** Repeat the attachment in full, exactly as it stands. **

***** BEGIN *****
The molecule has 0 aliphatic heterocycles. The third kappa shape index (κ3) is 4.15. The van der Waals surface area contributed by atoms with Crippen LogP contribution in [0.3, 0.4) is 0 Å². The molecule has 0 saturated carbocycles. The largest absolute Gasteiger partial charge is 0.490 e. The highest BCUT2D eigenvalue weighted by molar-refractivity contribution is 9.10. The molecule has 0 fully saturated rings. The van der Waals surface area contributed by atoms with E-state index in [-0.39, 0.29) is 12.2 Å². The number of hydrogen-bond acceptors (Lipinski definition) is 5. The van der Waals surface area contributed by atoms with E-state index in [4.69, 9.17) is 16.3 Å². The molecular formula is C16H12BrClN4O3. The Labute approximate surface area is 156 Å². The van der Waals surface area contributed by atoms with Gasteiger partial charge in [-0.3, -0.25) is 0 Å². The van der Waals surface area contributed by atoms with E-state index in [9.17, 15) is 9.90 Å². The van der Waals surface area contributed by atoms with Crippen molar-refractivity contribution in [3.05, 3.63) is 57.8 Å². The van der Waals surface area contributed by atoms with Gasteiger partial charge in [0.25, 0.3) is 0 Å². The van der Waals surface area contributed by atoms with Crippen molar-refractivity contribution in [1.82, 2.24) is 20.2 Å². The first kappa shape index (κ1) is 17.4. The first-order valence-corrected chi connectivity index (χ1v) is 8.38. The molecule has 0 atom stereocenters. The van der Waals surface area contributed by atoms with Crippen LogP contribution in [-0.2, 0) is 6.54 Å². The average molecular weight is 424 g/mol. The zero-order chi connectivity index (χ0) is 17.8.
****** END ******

The molecule has 0 aliphatic heterocycles. The third kappa shape index (κ3) is 4.15. The van der Waals surface area contributed by atoms with Crippen LogP contribution in [0.3, 0.4) is 0 Å². The molecule has 0 saturated carbocycles. The largest absolute Gasteiger partial charge is 0.490 e. The highest BCUT2D eigenvalue weighted by molar-refractivity contribution is 9.10. The molecule has 0 fully saturated rings. The van der Waals surface area contributed by atoms with E-state index in [-0.39, 0.29) is 12.2 Å². The number of hydrogen-bond acceptors (Lipinski definition) is 5. The van der Waals surface area contributed by atoms with E-state index in [4.69, 9.17) is 16.3 Å². The molecular formula is C16H12BrClN4O3. The Labute approximate surface area is 156 Å². The van der Waals surface area contributed by atoms with Gasteiger partial charge in [-0.3, -0.25) is 0 Å². The van der Waals surface area contributed by atoms with E-state index in [9.17, 15) is 9.90 Å². The van der Waals surface area contributed by atoms with Crippen molar-refractivity contribution in [3.05, 3.63) is 57.8 Å². The van der Waals surface area contributed by atoms with Gasteiger partial charge in [0.25, 0.3) is 0 Å². The van der Waals surface area contributed by atoms with Crippen molar-refractivity contribution in [1.82, 2.24) is 20.2 Å². The first kappa shape index (κ1) is 17.4. The first-order valence-corrected chi connectivity index (χ1v) is 8.38. The molecule has 0 atom stereocenters. The van der Waals surface area contributed by atoms with Crippen LogP contribution in [-0.2, 0) is 6.54 Å². The average molecular weight is 424 g/mol. The zero-order chi connectivity index (χ0) is 17.8.